A recent report revealed what many of us already know: Students with a growth mindset (believing that intelligence can be improved) rather than a fixed mindset (believing that intelligence is a fixed trait) are more engaged in class and have higher GPAs. Faculty have tremendous potential to help students shape their mindset to be more growth oriented, but only if they believe that students are capable of learning. A 2018 survey of over 6,000 faculty indicated that 24% believe that student intelligence is “set” and cannot be improved…and that is very concerning. Some training programs are famous for telling students on the first day of class to “Look at the person on your left and on your right. One of them won’t make it through this program.” That is an unfortunate, anxiety-producing, and fixed mindset that can discourage students from persisting after a setback. A better way to inspire students in the face of a setback, such as a poor test grade, is to frame conversations with them around strategies for improvement (i.e. “You could study with a group next time”) rather than innate abilities (“you’re just not good at Math”).
Defining a learning objective is challenging. Accurately measuring a learning objective is even more challenging and requires familiarity with a number of assessment strategies. In 500 Tips on Assessment, best practices include exploring a variety of strategies such as peer and self assessment, portfolios, and practical work that are “authentic” and “redeemable” (i.e. opportunities to redeem failure when things go wrong).
If you’d like to take a closer look at your course assessment plan in a supportive environment and earn a Certificate in “Measuring Student Learning and Success”, join us in a series of three workshops on April 5, 12, and 19 in MLIB 252 from 11-12:30. Earning the certificate involves attending all three workshops that offer a comprehensive look at different stages of a course assessment plan. While you are welcome to attend as many workshops as your schedule allows, earning the Certificate requires full attendance at all three workshops.
April 5: Create and implement a course assessment plan (by Ben Seipel)
April 12: Interpret assessment data and close the loop (by Ben Seipel)
April 19: Create assessment-based evidence for your RTP dossier (by Chiara Ferrari)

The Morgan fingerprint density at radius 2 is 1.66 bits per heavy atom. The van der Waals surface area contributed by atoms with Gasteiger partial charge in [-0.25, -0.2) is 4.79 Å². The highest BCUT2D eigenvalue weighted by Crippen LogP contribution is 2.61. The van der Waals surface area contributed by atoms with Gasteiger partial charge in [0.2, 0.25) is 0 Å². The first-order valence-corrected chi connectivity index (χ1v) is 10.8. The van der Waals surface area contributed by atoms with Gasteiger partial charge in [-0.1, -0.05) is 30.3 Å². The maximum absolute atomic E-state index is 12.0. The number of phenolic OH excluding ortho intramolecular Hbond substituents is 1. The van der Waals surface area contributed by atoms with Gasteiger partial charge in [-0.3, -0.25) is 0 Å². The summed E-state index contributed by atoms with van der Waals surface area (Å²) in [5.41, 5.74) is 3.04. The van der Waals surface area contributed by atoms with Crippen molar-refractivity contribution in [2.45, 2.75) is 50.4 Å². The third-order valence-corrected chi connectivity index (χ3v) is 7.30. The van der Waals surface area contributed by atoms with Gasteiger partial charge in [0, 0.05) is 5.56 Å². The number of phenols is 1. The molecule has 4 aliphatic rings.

If you’re interested, please complete this brief questionnaire.
Contact Chiara Ferrari for questions.
Workshops are offered by the Office of Faculty Development in collaboration with the Academic Assessment Council.
As you begin this fresh new semester and explore innovative pedagogical techniques to enhance student learning, consider active learning as part of your curriculum. There is an enormous body of literature on the topic, most of which demonstrates that students learn more and fail less when they participate in the learning process rather than just passively listen to lectures. Lecture is, of course, a valuable tool for student learning but it can usually be supplemented with active learning techniques to increase engagement and understanding. Here are just a couple strategies but there are countless journal articles, books, and websites you can search that are dedicated to this topic for any discipline from Math to Art to Kinesiology.
The undeniable potential of active learning was summed up in a meta-analysis by Freeman et. al (2013). They examined 225 studies comparing lecturing to active learning. Results showed that average exam scores improved significantly in active learning sections. They also found that students in classes with traditional lecturing were 55% times more likely to fail than were students in classes with active learning. They concluded with one of the strongest statements I’ve ever read in this type of research…“If the experiments analyzed here had been conducted as randomized controlled trials of medical interventions, they may have been stopped for benefit—meaning that enrolling patients in the control condition [lecture only] might be discontinued because the treatment being tested [active learning] was clearly more beneficial.”
Fringe benefit #1 of active learning is that students who resist learningbecome engaged learners and can no longer get away with not participating.
Fringe benefit #2 of active learning is that since students are often out of their chair moving around, they will likely be more awake, more engaged, and getting some physical activity.
Have a great spring semester!
On my way to campus this morning, I walked down First Street admiring the banners hung on the lampposts that show our solidarity as a community. The message is both welcoming and decisive: “We Are Chico State” and “We Are One University.” These banners symbolize the culture of respect and caring that we embrace as a campus.
The announcement today that DACA will be rescinded is unfortunate but it’s also an opportunity to remind your students that you support them regardless of their legal status. In fact, all students need to know that we support them regardless of race, religion, body size, gender identity, socio-economic status, age, disability status, or anything else that makes them exceptional or distinctive. The attached PPT slides about DACA (thank you Hannah Burdette in ILLC) may be helpful to discuss in class and/or post to Bb so (a) undocumented students know what resources are available to them and (b) non-Dreamers can better understand the issue. Other helpful tips include avoiding the words “alien” or “illegal” when referring to undocumented students and acknowledging the anxiety they are likely experiencing right now.
As with most controversial issues, education is the key to greater understanding. You can learn more about how this decision impacts higher education in this article in the Chronicle published this morning. Regardless of your political views on immigration, We Are One University with an unwavering commitment to student learning.